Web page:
I love the challenge: How do you make a photo say ‘rain’ in an inspiring way? It isn’t easy. This shot was taken as evening was drawing in, and the rain had not long started. The old buildings (once stables, with accommodation for grooms and other staff) seemed to combine with the weather and time of day to give a moody, but intriguing effect.It's kind to share!
One wet evening, when noboby else was around in this part of the park, I just stopped to capture this arrargement of shape and line.
Thousands of people walk through here, on a pleasant Saturday or Sunday. How many notice, I wonder?
Yesterday (Saturday) gave me the chance to escape into the countryside, where the warm weather had brought these little creatures out in force!
High light levels make it easier to photograph them, as it is then possible to use a fast shutter setting and a small aperture; depth of field – the distance zone which will be in focus – is mush shallower at these close focusing settings.
You’ll notice these two bees were happy to share one flower; maybe humans have a bit to learn!
Once again, this shot is from a visit to the Ecclesbourne Valley Railway, Wirkworth, Derbyshire. The unusual perspective here was only possible to obtain because a) the loco was coupled to the coach by its front (smoke-box) end, and b) the coach in use had a glazed door at the end. you’ll notice there is very little smoke; this is because this shot was taken while travelling down a steep incline, so very little power is required. Just an hour earlier, I had the experience of riding on the footplate of this same loco!It's kind to share!
On one evening last week, I caught sight of this tree. I’ve seen it many times before, but not lit like this. The endless changes in natural light can cause many fascinating effects that are just waiting to be noticed; it doesn’t happen to order – we just have to keep our eyes open!It's kind to share!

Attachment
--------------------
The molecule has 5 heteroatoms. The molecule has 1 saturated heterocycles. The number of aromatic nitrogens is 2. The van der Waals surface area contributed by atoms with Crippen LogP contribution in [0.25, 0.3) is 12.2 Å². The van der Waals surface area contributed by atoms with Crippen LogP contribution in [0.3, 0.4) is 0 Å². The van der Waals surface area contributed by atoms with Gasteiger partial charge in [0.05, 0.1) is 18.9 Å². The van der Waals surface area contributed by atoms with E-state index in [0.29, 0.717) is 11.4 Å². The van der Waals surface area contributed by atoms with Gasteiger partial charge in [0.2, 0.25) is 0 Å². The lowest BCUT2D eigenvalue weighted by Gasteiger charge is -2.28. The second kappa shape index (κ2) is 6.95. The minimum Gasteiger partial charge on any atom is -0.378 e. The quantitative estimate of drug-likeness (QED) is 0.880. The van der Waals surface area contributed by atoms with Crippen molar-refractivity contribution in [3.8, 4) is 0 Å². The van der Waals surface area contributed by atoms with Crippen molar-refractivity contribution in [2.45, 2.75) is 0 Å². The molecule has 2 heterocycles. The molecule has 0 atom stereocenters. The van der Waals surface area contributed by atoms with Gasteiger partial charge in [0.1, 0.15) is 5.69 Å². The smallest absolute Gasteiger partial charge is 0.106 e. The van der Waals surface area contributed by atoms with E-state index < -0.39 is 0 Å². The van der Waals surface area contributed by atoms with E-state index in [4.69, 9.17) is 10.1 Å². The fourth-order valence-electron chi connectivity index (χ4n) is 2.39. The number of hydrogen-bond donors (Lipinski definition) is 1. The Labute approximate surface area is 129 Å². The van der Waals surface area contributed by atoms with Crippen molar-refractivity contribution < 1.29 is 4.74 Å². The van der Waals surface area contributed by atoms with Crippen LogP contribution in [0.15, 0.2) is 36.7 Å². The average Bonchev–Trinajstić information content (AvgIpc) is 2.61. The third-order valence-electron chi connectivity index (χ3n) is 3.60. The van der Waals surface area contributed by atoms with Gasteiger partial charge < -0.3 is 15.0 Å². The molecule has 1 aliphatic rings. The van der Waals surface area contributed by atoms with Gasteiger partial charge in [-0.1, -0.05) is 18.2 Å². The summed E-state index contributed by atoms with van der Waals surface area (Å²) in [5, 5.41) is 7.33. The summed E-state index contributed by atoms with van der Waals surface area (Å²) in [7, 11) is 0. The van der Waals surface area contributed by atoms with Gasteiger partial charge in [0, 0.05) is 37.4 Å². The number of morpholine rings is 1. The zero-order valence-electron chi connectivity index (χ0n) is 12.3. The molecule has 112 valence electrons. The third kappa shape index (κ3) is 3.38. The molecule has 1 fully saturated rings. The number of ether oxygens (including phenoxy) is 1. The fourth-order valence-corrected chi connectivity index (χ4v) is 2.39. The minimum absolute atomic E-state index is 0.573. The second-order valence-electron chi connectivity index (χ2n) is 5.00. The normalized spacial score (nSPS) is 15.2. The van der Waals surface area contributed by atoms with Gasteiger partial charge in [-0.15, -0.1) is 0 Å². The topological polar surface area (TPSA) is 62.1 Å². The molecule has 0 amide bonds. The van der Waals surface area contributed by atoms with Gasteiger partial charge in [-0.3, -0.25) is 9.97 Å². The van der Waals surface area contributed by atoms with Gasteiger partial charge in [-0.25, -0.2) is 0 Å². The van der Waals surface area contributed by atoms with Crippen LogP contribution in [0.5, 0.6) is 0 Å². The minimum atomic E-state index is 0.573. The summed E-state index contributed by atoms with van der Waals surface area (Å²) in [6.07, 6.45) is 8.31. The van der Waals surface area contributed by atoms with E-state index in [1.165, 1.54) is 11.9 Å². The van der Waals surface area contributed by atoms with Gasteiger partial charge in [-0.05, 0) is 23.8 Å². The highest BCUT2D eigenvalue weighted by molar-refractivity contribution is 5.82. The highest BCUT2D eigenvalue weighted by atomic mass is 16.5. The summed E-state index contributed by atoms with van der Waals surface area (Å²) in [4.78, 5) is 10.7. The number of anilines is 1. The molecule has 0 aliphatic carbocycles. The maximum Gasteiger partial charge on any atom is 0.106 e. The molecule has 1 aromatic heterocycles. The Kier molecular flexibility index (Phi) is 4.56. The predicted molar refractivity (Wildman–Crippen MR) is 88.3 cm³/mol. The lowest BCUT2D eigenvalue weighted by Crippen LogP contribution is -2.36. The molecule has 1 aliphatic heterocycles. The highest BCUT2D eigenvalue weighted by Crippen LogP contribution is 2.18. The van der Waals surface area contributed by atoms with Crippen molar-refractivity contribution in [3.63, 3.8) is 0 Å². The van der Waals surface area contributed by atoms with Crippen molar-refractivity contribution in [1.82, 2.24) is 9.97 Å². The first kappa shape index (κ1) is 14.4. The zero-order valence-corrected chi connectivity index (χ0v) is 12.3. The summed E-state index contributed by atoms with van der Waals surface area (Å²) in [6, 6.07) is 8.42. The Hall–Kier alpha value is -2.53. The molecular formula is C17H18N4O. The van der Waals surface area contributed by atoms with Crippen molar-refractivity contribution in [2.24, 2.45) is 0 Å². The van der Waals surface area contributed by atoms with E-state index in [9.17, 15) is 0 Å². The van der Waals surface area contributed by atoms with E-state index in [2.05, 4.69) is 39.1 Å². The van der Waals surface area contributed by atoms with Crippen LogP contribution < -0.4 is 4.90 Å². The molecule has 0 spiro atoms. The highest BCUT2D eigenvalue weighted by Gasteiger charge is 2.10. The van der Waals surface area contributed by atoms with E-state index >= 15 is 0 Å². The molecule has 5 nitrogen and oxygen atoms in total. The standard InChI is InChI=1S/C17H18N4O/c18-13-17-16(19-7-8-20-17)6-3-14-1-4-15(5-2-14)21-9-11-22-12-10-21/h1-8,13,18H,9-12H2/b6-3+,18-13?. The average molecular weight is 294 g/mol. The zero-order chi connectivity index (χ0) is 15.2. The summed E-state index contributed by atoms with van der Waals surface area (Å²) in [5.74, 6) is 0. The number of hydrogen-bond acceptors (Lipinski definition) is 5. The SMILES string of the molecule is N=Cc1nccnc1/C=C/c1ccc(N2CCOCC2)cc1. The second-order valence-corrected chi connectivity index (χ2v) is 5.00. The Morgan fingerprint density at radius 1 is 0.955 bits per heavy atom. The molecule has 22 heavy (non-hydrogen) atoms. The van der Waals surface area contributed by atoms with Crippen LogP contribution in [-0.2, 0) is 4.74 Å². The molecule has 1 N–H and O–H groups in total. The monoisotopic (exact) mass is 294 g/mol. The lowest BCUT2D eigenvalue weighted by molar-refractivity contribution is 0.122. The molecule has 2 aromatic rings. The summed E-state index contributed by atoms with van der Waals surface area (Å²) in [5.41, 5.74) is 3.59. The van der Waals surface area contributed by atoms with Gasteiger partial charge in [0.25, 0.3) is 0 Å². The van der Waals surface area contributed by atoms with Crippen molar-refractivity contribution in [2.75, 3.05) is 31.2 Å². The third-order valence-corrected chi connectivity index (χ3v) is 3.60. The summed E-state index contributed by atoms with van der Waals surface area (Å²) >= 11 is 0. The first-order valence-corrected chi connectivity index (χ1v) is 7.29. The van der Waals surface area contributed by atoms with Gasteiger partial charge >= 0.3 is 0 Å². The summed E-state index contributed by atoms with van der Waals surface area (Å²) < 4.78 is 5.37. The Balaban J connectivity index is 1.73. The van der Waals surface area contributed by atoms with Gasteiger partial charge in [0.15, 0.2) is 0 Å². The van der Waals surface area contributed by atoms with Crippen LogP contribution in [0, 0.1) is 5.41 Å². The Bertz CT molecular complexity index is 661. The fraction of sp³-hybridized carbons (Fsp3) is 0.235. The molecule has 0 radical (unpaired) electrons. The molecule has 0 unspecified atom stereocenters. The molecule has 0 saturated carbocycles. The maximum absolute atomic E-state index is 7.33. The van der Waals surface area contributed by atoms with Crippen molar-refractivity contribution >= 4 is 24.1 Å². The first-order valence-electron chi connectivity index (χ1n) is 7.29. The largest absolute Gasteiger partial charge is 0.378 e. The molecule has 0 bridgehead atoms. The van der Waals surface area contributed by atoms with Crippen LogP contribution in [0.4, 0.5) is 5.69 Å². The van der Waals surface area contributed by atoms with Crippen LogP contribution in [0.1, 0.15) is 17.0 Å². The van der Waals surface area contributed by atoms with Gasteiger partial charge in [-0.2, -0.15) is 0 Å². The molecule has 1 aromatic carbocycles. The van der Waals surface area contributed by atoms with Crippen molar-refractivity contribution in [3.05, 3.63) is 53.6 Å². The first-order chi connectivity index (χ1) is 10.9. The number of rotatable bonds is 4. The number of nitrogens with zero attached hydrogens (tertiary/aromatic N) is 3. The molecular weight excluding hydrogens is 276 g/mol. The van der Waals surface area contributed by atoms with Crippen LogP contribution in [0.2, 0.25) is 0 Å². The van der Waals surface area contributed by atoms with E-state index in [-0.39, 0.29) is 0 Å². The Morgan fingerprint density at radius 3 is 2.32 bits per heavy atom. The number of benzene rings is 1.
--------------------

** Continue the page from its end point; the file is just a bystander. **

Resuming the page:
Yesterday, I succumbed once again to my addiction to the aroma of coal smoke and hot lubricating oil. Here, at Wirksworth, Derbyshire, the Henry Ellison takes the last trip of the day to Ravenstor. In the last few seconds of waiting to depart, her boiler pressure hit the maximum, so she was blowing off steam from the safety valve as she pulled away!It's kind to share!
Saying “I like roses” is a bit like saying “I live in England.” Just as there are so many places in England, there are so many types of roses! This one is native to the Far East, but grows well in Britain. Known as Rosa Rugosa, it is easy to recognise by its thin, paper-like petals and sweetish scent. It also comes in white and pale pink varieties.It's kind to share!
This week, I’m posting this picture to celebrate my visit to London for the first time in, erm, let’s just say, several years…! The City of London itself, of course, is just one square mile, in the middle of what we country folk think of as ‘London’ – with its own police force!
As for Britmums Live, we’ll come to that, later!
This scene was one of the highlights of a walk in the rain, on Friday evening. It’s always marvellous to watch how gracefully these creatures move. Perhaps the absence of crowds of people made them less afraid. As I slowly approached, they didn’t seem to mind.
The light was starting to fade; I had to use a slow shutter speed, and there will be some evidence of subject movement!